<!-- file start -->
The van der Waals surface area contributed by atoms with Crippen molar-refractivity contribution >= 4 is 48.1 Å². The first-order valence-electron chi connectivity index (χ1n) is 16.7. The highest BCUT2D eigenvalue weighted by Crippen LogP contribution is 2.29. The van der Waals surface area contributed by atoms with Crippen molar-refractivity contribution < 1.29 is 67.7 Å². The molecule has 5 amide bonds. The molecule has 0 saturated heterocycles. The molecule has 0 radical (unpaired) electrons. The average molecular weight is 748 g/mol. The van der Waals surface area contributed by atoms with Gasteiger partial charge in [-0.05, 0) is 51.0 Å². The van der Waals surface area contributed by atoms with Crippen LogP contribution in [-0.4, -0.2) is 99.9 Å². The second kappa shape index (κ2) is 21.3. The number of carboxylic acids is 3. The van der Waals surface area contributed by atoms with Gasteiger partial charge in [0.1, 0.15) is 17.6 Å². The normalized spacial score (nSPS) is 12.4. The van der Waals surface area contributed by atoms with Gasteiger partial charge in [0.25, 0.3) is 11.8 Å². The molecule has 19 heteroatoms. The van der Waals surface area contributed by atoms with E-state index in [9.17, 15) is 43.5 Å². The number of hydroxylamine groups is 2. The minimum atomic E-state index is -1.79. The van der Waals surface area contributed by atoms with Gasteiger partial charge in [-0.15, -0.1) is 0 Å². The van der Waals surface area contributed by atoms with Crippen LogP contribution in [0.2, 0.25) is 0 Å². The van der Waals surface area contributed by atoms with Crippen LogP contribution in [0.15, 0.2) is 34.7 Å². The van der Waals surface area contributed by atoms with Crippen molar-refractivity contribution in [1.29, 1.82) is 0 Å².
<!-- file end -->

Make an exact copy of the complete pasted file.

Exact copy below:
The van der Waals surface area contributed by atoms with Crippen molar-refractivity contribution >= 4 is 48.1 Å². The first-order valence-electron chi connectivity index (χ1n) is 16.7. The highest BCUT2D eigenvalue weighted by Crippen LogP contribution is 2.29. The van der Waals surface area contributed by atoms with Crippen molar-refractivity contribution < 1.29 is 67.7 Å². The molecule has 5 amide bonds. The molecule has 0 saturated heterocycles. The molecule has 0 radical (unpaired) electrons. The average molecular weight is 748 g/mol. The van der Waals surface area contributed by atoms with Gasteiger partial charge in [-0.05, 0) is 51.0 Å². The van der Waals surface area contributed by atoms with Crippen LogP contribution in [-0.4, -0.2) is 99.9 Å². The second kappa shape index (κ2) is 21.3. The number of carboxylic acids is 3. The van der Waals surface area contributed by atoms with Gasteiger partial charge in [0.1, 0.15) is 17.6 Å². The normalized spacial score (nSPS) is 12.4. The van der Waals surface area contributed by atoms with Gasteiger partial charge in [0.25, 0.3) is 11.8 Å². The molecule has 19 heteroatoms. The van der Waals surface area contributed by atoms with E-state index in [9.17, 15) is 43.5 Å². The number of hydroxylamine groups is 2. The minimum atomic E-state index is -1.79. The van der Waals surface area contributed by atoms with Gasteiger partial charge in [-0.15, -0.1) is 0 Å². The van der Waals surface area contributed by atoms with Crippen LogP contribution in [0.2, 0.25) is 0 Å². The van der Waals surface area contributed by atoms with Crippen LogP contribution in [0.15, 0.2) is 34.7 Å². The van der Waals surface area contributed by atoms with Crippen molar-refractivity contribution in [1.29, 1.82) is 0 Å².